The color purple appears several times in the Bible, usually in a robe draping one of the kings of ancient Israel. But the search for an authentic artifact dyed the royal color from the time of King David has always proved elusive.
That changed this week, after researchers from the Israel Antiquities Authority, Bar Ilan University and Tel Aviv University said they had identified pieces of fabric dyed “true purple” dating to the 10th century BCE, when the Hebrew Bible says David and Solomon ruled in Jerusalem.
“This is the first piece of textile ever found from the time of David and Solomon that is dyed with the prestigious purple dye,” Naama Sukenik, curator of organic material at the Israel Antiquities Authority, said in a joint statement.
The three scraps were among several discovered by archaeologists in recent years in the Timna Valley, the site of a vast ancient copper mining operation in southern Israel. Direct carbon dating revealed that the fabrics hark back to about 1000 BCE.
Timna was likely part of the kingdom of Edom, bordering the kingdom of Israel to the south. The biblical Book of Samuel relates how David and his army battled and conquered the Edomites.
The Old and New Testaments mention that David, Solomon, and the priests of the Jewish Temple, as well as Jesus some centuries later, all wore purple garments, and according to ancient sources, purple textiles were highly valued and a symbol of nobility.
Sukenik said that the vast majority of the ancient textiles excavated by archaeologists around the world were dyed with colors derived from plants. But the purple dyes in the Timna Valley find were made from another source: the secretions of mollusks.
“The use of animal-based dyes is regarded as much more prestigious, and served as an important indicator for the wearer’s high economic and social status.”
The remnants of the purple-dyed cloth that archaeologists unearthed at Timna “are not only the most ancient in Israel, but in the Southern Levant in general,” she said. The only other true purple-dyed textiles found in the region were from the Roman period: two from Masada and three from a cave in the Judean Desert.
To determine which mollusk species produced the dyes found on the Timna textiles and how the various hues were created, researchers identified dry molecules belonging to specific sea mollusk species.
Zohar Amar, a professor from Bar Ilan University, traveled to Italy, where mollusks are a favorite dish and therefore plentiful, to help reconstruct the precise origin of the dyes. The process “took us back thousands of years, and has allowed us to better understand obscure historical sources associated with the precious colors of azure and purple,” Amar said.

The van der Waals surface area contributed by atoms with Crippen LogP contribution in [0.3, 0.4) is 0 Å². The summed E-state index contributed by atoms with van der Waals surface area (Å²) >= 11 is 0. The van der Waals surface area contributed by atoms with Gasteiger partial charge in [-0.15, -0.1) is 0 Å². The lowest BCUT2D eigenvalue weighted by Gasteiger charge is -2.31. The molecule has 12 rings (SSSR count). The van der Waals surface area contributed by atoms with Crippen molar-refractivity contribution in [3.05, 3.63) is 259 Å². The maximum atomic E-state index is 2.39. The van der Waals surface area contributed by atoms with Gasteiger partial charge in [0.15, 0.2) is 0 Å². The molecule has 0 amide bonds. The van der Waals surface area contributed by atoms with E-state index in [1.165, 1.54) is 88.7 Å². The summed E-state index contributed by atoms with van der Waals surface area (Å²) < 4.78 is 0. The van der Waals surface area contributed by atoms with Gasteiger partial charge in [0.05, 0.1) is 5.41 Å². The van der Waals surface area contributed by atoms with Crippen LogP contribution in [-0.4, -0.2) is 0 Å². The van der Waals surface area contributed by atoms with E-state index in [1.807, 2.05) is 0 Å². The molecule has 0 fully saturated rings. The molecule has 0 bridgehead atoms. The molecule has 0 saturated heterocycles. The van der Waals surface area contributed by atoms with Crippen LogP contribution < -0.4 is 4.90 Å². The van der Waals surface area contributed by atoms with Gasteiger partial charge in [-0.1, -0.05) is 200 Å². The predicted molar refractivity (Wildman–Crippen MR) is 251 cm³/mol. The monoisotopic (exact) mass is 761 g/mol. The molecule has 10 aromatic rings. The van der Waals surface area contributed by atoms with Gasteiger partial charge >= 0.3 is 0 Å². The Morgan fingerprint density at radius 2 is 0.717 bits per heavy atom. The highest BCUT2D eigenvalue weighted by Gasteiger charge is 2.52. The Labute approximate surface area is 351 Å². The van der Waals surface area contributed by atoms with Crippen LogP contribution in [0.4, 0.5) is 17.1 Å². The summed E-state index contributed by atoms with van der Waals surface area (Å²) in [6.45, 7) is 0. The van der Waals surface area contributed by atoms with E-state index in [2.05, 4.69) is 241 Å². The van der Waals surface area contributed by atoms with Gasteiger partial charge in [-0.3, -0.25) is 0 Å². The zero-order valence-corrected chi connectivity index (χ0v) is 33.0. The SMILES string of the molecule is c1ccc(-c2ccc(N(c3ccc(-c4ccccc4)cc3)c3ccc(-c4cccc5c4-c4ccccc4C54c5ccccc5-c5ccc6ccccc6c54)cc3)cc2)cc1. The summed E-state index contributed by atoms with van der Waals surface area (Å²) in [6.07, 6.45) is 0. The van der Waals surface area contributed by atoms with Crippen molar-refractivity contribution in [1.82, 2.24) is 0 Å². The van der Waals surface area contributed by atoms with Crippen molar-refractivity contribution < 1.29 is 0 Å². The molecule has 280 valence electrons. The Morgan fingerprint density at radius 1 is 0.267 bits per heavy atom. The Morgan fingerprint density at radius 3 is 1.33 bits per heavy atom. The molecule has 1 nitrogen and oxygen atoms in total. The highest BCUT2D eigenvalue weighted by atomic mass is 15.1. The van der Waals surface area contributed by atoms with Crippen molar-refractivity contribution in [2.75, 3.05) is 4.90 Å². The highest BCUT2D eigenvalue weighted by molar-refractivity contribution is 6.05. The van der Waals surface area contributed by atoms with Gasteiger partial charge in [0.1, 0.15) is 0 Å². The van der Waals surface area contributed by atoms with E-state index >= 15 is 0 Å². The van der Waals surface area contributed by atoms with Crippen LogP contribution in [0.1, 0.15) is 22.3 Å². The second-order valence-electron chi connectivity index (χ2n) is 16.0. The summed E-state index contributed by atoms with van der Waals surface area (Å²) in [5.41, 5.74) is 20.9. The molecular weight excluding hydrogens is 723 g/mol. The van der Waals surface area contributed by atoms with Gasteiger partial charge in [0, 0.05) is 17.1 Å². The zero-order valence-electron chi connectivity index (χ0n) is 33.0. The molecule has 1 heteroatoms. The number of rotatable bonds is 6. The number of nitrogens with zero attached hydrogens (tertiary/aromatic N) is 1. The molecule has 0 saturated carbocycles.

The researchers, who published their findings in the journal PLOS ONE, believe that in order to produce the vivid purple and azure (tekhelet) dyes worn by King David and Jesus, biblical-era dyers had to extract tiny amounts of dyestuff from thousands of mollusks, and then exposed it to varying amounts of light. More light produces azure; less light, purple.
Discovering ancient textiles made of perishable organic materials such as wool is exceedingly rare because they decompose quickly. The arid conditions at Timna preserved the fabrics.
As a result of the region’s bone-dry climate “we are able to recover organic materials such as textile, cords and leather from the Iron Age, from the time of David and Solomon, providing us with a unique glimpse into life in biblical times,” said Erez Ben-Yosef, an archaeologist at Tel Aviv University. “The state of preservation at Timna is exceptional.”
Although archaeologists have not found any permanent settlements in Edomite territory, Ben-Yosef said, the fact that the textiles were discovered there indicates that the nomads who resided there lived in a “stratified society” and that some people must have had elite status and wealth.
The research at Timna “has showed us that even without such buildings, there were kings in our region who ruled over complex societies, formed alliances and trade relations, and waged war on each other.”
A nomadic society “was not measured in palaces and monuments of stone,” he said, but in items that were valued at the time.
Ben-Yosef said this insight can be applied to the kingdom of David, which archaeologists continue to search for. Many believe that excavations conducted near the Old City of Jerusalem have unearthed the palace. Others are less certain.
If the buildings excavated in Jerusalem were built by someone other than David, there is no need for despair, Ben-Yosef said. “The wealth of a nomadic society was not measured in palaces and monuments made of stone, but in things that were no less valued in the ancient world,” like purple dye.
“David may not have expressed his wealth in splendid buildings,” he added, “but with objects more suited to a nomadic heritage such as textiles and artifacts. It is wrong to assume that if no grand buildings and fortresses have been found, then biblical descriptions of the United Monarchy in Jerusalem must be literary fiction.”